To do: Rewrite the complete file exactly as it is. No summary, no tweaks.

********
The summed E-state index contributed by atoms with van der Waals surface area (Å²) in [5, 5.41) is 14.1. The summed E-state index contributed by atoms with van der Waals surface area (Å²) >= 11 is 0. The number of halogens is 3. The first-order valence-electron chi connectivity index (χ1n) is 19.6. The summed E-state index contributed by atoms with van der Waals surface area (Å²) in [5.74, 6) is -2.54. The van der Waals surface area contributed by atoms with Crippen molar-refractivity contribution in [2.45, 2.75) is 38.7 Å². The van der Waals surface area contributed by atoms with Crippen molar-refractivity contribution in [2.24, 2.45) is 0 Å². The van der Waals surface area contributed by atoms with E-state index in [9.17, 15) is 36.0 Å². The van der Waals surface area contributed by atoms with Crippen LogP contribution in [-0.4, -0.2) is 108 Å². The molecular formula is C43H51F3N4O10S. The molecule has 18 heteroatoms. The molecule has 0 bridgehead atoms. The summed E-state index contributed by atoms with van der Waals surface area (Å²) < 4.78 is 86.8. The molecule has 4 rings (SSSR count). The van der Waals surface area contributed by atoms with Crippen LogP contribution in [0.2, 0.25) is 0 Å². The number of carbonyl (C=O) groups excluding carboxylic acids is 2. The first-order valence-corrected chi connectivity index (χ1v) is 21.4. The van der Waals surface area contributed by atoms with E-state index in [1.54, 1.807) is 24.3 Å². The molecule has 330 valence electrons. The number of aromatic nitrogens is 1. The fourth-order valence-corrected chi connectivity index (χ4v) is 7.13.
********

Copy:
The summed E-state index contributed by atoms with van der Waals surface area (Å²) in [5, 5.41) is 14.1. The summed E-state index contributed by atoms with van der Waals surface area (Å²) >= 11 is 0. The number of halogens is 3. The first-order valence-electron chi connectivity index (χ1n) is 19.6. The summed E-state index contributed by atoms with van der Waals surface area (Å²) in [5.74, 6) is -2.54. The van der Waals surface area contributed by atoms with Crippen molar-refractivity contribution in [2.45, 2.75) is 38.7 Å². The van der Waals surface area contributed by atoms with Crippen molar-refractivity contribution in [2.24, 2.45) is 0 Å². The van der Waals surface area contributed by atoms with E-state index in [9.17, 15) is 36.0 Å². The van der Waals surface area contributed by atoms with Crippen LogP contribution in [-0.4, -0.2) is 108 Å². The molecular formula is C43H51F3N4O10S. The molecule has 18 heteroatoms. The molecule has 0 bridgehead atoms. The summed E-state index contributed by atoms with van der Waals surface area (Å²) < 4.78 is 86.8. The molecule has 4 rings (SSSR count). The van der Waals surface area contributed by atoms with Crippen LogP contribution in [0.2, 0.25) is 0 Å². The number of carbonyl (C=O) groups excluding carboxylic acids is 2. The first-order valence-corrected chi connectivity index (χ1v) is 21.4. The van der Waals surface area contributed by atoms with E-state index in [1.54, 1.807) is 24.3 Å². The molecule has 330 valence electrons. The number of aromatic nitrogens is 1. The fourth-order valence-corrected chi connectivity index (χ4v) is 7.13.